Storage is still a huge concern. These days, I’d recommend aiming for a 1TB M.2 SSD, which should be enough space to juggle a few large titles like Destiny 2. (If you can afford the jump to a 2TB SSD though, just do it.) Some laptops also have room for standard SATA hard drives, which are far cheaper than M.2’s and can hold more data.
Get your hands on a system before you buy it. I’d recommend snagging the best gaming laptop for you from a retailer with a simple return policy, like Amazon or Best Buy. If you don’t like it, you can always ship it back easily.
Best gaming laptop overall: ASUS ROG Zephyrus G14
If you can’t tell by now, we really like the Zephyrus G14. It’s shockingly compact, at just 3.5 pounds, and features AMD’s new Ryzen chips paired together with its Radeon 6000M graphics (we’d recommend the Ryzen 9 model with an RX 6700M for $1,400). While its 14-inch screen is a bit smaller than our other recommendations, it looks great and features a fast 144Hz refresh rate. We also like its retro-future design (some configurations have tiny LEDs on its rear panel for extra flair) that still manages to incorporate plenty of ports. While the G14 has jumped in price since it debuted, it’s still one of the best gaming notebooks around, especially since ASUS has finally added a built-in webcam.
Best budget gaming laptop: Dell G15
We’ve been fans of Dell’s G5 line ever since it first appeared a few years ago and it remains the best budget gaming laptop out there. Now dubbed the G15, it starts at under $1,000 and, while not the most powerful gaming laptop, it features all of the latest hardware, like Intel’s 13th-generation CPUs and NVIDIA’s RTX 40-series cards. (You can also find AMD Ryzen chips in some models.) This budget-friendly gaming laptop is a bit heavy, weighing over five pounds, but it’s a solid notebook otherwise. And you can even bring it into mid-range gaming territory if you spec up to the RTX 4060.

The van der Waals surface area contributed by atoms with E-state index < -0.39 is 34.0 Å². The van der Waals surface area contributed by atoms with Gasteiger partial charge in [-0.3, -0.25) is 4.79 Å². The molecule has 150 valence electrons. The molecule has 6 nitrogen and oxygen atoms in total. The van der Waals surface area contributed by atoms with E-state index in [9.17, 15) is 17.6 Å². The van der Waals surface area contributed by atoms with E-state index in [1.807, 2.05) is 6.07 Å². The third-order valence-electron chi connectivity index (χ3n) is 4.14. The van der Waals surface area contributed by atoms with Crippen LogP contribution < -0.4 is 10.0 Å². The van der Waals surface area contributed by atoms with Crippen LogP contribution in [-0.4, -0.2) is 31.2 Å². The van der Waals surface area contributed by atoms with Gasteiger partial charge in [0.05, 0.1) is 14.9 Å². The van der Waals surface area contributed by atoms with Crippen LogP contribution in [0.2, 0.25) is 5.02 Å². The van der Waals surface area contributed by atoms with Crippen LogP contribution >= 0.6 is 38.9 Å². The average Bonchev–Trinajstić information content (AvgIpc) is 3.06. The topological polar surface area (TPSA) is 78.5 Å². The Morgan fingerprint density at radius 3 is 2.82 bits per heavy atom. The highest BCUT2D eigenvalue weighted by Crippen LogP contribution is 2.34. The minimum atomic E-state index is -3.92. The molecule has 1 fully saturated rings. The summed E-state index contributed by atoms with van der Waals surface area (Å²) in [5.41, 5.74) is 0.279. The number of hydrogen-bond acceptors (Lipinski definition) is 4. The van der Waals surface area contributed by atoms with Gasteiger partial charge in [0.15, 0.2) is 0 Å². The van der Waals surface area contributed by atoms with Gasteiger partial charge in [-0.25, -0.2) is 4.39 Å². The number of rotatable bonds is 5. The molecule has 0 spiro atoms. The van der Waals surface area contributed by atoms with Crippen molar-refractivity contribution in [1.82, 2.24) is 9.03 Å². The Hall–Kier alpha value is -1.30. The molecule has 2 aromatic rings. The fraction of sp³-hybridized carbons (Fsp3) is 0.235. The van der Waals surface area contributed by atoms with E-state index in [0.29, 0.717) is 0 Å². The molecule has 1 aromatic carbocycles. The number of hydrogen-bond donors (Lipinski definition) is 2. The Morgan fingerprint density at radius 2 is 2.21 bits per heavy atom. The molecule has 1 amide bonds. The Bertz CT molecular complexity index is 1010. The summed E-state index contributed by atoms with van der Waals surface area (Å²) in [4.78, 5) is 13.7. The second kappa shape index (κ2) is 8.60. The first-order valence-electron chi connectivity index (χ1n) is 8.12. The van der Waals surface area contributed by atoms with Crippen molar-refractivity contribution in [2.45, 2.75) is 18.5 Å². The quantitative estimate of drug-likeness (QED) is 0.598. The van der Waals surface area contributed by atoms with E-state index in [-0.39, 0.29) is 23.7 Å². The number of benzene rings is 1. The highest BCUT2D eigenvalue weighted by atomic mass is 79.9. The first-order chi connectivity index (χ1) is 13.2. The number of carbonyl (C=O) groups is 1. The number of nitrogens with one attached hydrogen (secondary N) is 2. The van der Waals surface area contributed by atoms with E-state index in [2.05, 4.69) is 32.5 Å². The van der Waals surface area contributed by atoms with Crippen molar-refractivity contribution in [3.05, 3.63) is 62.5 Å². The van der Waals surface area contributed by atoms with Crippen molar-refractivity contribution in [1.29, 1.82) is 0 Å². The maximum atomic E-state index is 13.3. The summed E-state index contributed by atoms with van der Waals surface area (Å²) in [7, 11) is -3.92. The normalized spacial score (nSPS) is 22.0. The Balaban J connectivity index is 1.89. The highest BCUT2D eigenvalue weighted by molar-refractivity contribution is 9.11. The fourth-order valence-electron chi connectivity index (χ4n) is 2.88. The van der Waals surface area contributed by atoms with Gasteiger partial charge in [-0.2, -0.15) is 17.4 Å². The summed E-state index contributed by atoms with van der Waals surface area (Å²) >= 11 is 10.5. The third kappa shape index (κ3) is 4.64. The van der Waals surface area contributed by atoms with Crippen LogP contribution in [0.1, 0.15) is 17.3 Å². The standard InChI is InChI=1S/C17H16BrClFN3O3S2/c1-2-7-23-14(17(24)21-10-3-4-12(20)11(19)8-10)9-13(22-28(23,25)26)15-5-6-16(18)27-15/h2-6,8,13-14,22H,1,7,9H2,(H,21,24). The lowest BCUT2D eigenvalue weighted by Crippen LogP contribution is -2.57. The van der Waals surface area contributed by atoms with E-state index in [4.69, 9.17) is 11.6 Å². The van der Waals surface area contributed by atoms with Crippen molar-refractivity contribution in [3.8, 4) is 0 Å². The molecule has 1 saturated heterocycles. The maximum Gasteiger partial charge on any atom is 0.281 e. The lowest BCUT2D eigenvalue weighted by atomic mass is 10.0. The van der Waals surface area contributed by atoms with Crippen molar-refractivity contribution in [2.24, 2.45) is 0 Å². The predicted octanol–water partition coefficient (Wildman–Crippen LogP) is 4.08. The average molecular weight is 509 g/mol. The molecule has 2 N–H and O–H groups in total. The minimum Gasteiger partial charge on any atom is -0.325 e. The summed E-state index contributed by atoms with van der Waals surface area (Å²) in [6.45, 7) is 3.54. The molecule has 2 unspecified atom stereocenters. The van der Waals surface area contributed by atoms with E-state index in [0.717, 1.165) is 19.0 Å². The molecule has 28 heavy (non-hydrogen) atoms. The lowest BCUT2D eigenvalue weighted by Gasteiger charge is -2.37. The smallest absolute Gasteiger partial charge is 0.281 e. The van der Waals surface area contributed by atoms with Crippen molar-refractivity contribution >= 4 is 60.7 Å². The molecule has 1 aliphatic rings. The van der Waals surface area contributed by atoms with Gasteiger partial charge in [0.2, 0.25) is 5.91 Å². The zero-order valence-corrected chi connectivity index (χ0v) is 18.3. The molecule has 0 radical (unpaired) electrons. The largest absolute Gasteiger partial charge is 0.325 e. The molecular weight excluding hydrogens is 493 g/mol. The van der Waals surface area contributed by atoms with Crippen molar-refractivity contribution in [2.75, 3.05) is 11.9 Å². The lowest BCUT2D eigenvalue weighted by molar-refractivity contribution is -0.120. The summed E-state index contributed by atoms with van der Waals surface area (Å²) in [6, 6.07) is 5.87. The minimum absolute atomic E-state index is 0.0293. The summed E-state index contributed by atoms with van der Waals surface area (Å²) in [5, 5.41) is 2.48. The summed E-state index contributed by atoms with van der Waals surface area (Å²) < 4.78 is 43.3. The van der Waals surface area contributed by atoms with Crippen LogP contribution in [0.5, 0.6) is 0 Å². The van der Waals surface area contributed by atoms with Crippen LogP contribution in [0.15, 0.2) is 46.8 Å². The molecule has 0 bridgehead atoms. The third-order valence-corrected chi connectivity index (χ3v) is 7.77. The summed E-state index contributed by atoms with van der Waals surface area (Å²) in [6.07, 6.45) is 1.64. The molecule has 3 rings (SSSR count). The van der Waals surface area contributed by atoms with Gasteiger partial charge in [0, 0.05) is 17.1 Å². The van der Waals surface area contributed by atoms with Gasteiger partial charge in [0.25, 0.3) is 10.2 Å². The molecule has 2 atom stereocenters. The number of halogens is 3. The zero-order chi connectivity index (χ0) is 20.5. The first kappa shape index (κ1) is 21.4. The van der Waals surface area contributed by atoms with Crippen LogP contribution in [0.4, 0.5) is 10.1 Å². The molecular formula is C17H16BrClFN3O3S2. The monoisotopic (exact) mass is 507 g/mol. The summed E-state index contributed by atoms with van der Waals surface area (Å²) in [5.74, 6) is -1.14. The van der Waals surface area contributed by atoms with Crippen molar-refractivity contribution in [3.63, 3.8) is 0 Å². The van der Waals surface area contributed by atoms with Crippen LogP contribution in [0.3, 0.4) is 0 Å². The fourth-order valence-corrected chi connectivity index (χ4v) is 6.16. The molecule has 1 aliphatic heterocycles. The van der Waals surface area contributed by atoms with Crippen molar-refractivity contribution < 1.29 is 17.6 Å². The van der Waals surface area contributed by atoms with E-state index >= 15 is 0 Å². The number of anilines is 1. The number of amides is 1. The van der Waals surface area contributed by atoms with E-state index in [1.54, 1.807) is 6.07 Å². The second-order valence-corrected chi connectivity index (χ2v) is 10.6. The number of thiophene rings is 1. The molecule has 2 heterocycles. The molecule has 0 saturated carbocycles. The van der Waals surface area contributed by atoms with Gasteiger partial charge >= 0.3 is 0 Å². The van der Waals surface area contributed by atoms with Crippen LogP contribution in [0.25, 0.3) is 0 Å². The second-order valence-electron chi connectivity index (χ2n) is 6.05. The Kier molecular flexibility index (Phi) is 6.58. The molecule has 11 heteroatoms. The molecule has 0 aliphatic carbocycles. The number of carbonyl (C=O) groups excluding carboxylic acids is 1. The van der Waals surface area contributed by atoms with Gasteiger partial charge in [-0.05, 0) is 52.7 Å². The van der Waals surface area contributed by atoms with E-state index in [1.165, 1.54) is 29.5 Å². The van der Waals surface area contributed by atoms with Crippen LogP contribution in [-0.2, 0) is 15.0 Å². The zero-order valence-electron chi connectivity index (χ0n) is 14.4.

Best premium gaming laptop: Razer Blade 15
Razer continues to do a stellar job of delivering bleeding-edge hardware in a sleek package that would make Mac users jealous. The Blade 15 has just about everything you’d want for great gaming, including NVIDIA’s RTX 4080, Intel’s 13th-gen CPUs and speedy quad-HD screens. Our recommendation? Consider the model with a Quad HD 165Hz screen and an RTX 4060 GPU for $2,500. You can easily save some cash by going for a cheaper notebook, but they won’t feel nearly as polished as the Blade.